MR: There’s also little representation in leadership, and you see a lot of times teachers of color don’t have a voice when they understand the community that they work in better than some of their peers. It can become difficult to want to stay a teacher when you don’t feel as though you matter to the school or district.

MD: This one is so tough because when we consistently lose good BIPOC educators, there are fewer people that can actually take over leadership roles. There’s so much data that reflects the importance of BIPOC administrators in the building, and how they have a positive effect on their BIPOC teachers. Representation matters at all levels.

MR: For sure.

MD: As a young person growing up in the South Bronx, you had a lot of educators of color as a student. How did that affect your sense of culture and pride?

MR: It made me feel comfortable. Growing up on 194th Street and Merion Ave was normal to me even though it was dangerous. I had my first Black teacher in middle school and they showed me there’s opportunities to be successful. Where I’m from people feel like if you’re born here you die here, but having teachers of color expanded my mind to know that as long as I get an education I can do whatever I want to do. Having people that look like me, I can relate to them and it makes me feel like I can do anything.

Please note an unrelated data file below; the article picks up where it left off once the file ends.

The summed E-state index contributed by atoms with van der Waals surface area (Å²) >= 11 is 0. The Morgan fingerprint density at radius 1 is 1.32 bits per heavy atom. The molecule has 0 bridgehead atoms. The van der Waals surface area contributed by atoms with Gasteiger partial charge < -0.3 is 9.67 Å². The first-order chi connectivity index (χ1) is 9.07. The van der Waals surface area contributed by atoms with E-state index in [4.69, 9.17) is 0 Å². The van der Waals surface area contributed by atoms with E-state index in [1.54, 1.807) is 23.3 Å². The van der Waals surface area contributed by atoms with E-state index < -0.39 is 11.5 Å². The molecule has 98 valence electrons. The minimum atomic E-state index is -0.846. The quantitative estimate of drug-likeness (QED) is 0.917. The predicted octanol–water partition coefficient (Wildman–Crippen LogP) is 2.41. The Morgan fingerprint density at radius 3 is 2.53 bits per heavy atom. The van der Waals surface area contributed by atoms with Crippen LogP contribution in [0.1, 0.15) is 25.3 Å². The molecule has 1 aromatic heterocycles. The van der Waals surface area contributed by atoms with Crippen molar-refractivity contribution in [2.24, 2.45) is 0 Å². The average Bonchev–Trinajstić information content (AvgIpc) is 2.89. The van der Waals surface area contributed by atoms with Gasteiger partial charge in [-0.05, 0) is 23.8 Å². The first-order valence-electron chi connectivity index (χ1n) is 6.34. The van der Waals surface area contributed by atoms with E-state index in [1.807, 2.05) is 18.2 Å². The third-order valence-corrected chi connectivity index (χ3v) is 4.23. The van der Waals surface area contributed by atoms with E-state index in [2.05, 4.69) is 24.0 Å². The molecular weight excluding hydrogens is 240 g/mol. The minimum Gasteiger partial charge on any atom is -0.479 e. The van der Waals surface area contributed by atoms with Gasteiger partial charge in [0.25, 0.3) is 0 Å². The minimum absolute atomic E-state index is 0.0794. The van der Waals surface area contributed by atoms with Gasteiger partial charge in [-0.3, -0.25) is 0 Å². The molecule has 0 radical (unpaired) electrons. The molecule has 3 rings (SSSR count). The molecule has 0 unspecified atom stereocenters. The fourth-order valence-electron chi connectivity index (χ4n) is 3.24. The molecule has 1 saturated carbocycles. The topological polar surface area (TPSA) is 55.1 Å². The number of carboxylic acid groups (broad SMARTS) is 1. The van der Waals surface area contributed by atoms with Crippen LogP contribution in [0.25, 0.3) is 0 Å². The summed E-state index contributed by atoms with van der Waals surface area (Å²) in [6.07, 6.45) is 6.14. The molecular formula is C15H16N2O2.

MD: So did having educators of color make you want to become an educator?

MR: It definitely did. I remember when I first met you at the Bronx Writing Academy and you told me I had talent and I was hanging with the wrong kids. It makes me want to give back to people the way you gave back to me. That’s a big reason that I became an educator, I had educators of color that cared and talked to me about how to be better at school and life.

MD: Matt it’s been such an honor to be a part of your life to this point. Seeing you grow from an inspired and motivated eighth grader into the outstanding young man you are today has been such a joy. I can’t wait to see your continued impact with the young people that you teach and coach, I know their lives will be so much better after having met you.
You can also connect with me via my podcast The 3rd Lap Podcast and learn more about The Center for Black Educator Development here.

Mal Davis
Mal Davis
Mal is an educator, podcaster, and social justice advocate that believes in the power of people. He has spent most of his adult life working with communities of color to identify issues that cause harm, and then working with schools and nonprofits to create solutions. He spent roughly five years in talent management, working to identify and hire teachers, support staff, and school leaders in New York City, Camden, and Philadelphia. He joined the Center as a Stoneleigh Emerging Leader Fellow, working in education policy with a specific focus on equitable hiring solutions for the School District of Philadelphia and schools across PA to increase the number of BIPOC teachers in the workforce.